Fertility changes in Latin America in the context of economic and political uncertainty

Alicia Adsera, University of Illinois at Chicago and Population Research Center, University of Chicago
Alicia Menedez, University of Chicago

During the last three decades fertility rates have declined sharply across Latin-American countries and fertility has been delayed. Also these decades have been accompanied, in some countries, with a high degree of economic and political uncertainty in the form of high inflation, persistent unemployment and political regime changes. Those factors have likely had a bearing in key household decisions such as childbearing. In this paper we explore this hypothesis taking advantage of the existing cross-country differences in both fertility and country conditions. First, we use a panel of 18 Latin American nations for over 25 years to study how different labour market and political institutions have shaped the fertility trends of different age groups. Second, we use DHS Household Surveys to analyze the effect of those aggregate conditions in the individual spacing of children of women of some Latin-American countries.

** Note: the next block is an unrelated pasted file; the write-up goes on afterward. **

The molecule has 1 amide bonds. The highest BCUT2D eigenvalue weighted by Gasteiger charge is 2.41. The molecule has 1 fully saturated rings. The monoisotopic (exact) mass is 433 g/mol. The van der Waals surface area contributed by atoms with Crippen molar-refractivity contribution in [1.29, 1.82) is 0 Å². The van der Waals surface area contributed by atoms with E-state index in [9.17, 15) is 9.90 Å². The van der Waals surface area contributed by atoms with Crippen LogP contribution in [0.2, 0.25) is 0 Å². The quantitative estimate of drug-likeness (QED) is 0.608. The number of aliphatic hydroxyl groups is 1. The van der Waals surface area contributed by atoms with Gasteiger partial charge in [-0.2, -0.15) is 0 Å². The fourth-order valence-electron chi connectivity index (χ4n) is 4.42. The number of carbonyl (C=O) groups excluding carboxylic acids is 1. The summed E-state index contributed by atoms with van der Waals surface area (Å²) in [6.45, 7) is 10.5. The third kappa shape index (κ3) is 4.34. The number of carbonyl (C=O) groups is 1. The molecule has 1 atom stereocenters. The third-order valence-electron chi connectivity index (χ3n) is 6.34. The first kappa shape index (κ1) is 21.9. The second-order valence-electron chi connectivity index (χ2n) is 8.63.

See extended abstract

Presented in Session 95: The demography of Latin America